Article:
Definition of yammer in English:

yammer

noun

informal, dialect
  • [mass noun] Loud and sustained or repetitive noise:

    ‘the yammer of their animated conversation’
    ‘the yammer of enemy fire’
    • ‘There, Confederate suddenly comes to life with a yammer and a hiss, the clang of metal being shaped by men whose grease- and nicotine-stained hands are both rough and knowing.’
    • ‘At the moment the TVs broadcast a repeating loop of one of the Guerilla News Network's pastiched send-ups of Bush's war yammer from last year - another scathing and witty but oft-screened bit of insurgent Final Cut Pro handiwork.’
    • ‘That's enough ganglia to mime an opera of emotions: a yammer of remorse, perhaps, or a blunt ‘sit on it.’’

verb

[NO OBJECT]informal, dialect
  • 1 Make a loud, repetitive noise:

    ‘the seismographs were yammering for days’
    • ‘There's even a choir of tweeting birds in the backyard now - for all I know they've been yammering on all afternoon, but when the sun's out you somehow hear them better.’
    • ‘Swarms of scooters yammered hysterically past, sounding like runaway chainsaws.’
    • ‘Dolly the Mega-Cat delivered her verdict on the day very early this morning, yowling and yammering to be let in.’
    • ‘And here I am now, with the shades lowered and foam rammed in my ears, only to find out that nothing filters out the jackhammers that yammer at over 110 decibels an hour.’
    1. 1.1 Talk volubly:
      ‘he was yammering on as if he had an enthralled audience at his feet’
      • ‘Mark slammed the door to the manor; he was tired of listening to his father yammer on.’
      • ‘She was yammering about this or that, while her two male friends sat down across from me - I'll call them Drunk and Drunker.’
      • ‘I'm making my second trip by the time she has it in the door, but no sooner has she set it down when she's off to the car again, yammering on about something that I can't quite make out.’
      • ‘Plus, these days people routinely become famous for appearing in advertising, designing things, being good cooks, yammering away on the internet, etc. etc.’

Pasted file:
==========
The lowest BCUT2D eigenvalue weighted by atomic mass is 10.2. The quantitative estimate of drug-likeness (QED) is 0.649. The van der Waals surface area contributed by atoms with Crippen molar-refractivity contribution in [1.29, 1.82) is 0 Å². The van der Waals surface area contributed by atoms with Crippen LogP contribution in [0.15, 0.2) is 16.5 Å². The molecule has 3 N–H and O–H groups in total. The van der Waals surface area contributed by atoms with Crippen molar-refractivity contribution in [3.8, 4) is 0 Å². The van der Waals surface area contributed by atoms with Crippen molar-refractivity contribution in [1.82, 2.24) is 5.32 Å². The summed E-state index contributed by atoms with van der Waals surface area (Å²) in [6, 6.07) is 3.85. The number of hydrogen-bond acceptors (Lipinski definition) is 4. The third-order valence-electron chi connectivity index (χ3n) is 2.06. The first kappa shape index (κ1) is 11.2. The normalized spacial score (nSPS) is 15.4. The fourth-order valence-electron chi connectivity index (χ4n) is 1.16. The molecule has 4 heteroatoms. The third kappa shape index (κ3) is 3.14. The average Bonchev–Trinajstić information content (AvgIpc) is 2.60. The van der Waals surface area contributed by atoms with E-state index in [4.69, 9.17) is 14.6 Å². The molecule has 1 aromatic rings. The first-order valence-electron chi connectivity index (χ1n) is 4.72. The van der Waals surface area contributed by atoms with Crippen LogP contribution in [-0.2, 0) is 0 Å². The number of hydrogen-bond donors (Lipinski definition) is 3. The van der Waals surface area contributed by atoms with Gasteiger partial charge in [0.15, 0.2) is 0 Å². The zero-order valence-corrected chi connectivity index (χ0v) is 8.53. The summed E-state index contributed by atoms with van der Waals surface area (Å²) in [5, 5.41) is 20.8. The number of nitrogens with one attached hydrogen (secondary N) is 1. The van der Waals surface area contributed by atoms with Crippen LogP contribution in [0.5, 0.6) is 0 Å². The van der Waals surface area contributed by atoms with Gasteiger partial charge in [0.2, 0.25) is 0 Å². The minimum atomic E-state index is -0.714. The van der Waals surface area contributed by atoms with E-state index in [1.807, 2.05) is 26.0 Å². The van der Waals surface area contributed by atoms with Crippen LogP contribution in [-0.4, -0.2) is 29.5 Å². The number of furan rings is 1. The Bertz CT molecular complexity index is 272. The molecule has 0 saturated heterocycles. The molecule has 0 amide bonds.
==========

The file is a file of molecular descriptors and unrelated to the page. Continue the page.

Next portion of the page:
• ‘I don't want to cheese out on you guys and start yammering on about Oprah-esque topics like paying it forward, but god knows how many dollars we all toss around that don't help anyone do anything…’
      • ‘The ride home was noisy, Corrie keeping the conversation alive by yammering on about whatever came to her mind.’
      • ‘He takes me for tea in a teashop with ruthlessly minimalist decor - there aren't any chairs - and yammers at length about the places he can take me to.’
      • ‘I could just yammer on long enough now to make it so that you'll have to scroll down to see it.’
      • ‘The standard jammer only has a radius of about 20 feet, but that's enough to shut-down any cell-phoner who's yammering away in a restaurant or who takes a call in a movie theater.’
      • ‘Friday night I went to that gay blogger thing everyone's been yammering on about to pimp WYSIWYG and met every keyboard-and-digital-camera-wielding fag in existence, or so it seemed.’
      • ‘The legendary bassist happily yammers on about some of the mythology surrounding the Ramones, including the origins of ‘Chinese Rocks,’ an ode to smack - penned by Dee Dee, but made famous by the Heartbreakers.’
      • ‘For the whole hour, the whole lucky hour that Andy got to hear her father yammer on about his upcoming election and how crucial it was that they remain ‘a strong family unit.’’
      • ‘Regulars have wandered in from the pool table by the door, the annoying drunk has stopped yammering and approached the stage for a last minute autograph, and Jolie's mother is busily catering to a line at the merchandise table.’
      • ‘Also, satellite and cable tv offer vastly underappreciated music programming, dozens and dozens of channels of all kinds of music with no damned DJ yammering on or even commercials.’
      • ‘As a professional who talks for a living, I am continually amazed that the world is full of people yammering away all for the sheer pleasure of expressing themselves.’
      • ‘Underworld yammers on and on about bloodlines and supernatural compost when it should be kicking it up a notch in the action department.’
      • ‘By the time I got back Pete was yammering on about the Indianapolis Colt's cheerleaders and the Eagles had scored and things were looking up.’
      • ‘This is one reason I kept yammering about the dialectical nature of rock; it often embeds a critique and a conflict.’
      • ‘And don't start yammering about the Democrats being worse still.’

Origin

Late Middle English (as a verb meaning ‘lament, cry out’): alteration of earlier yomer, from Old English geōmrian ‘to lament’, suggested by Middle Dutch jammeren.

Pronunciation:

yammer

/ˈjamə/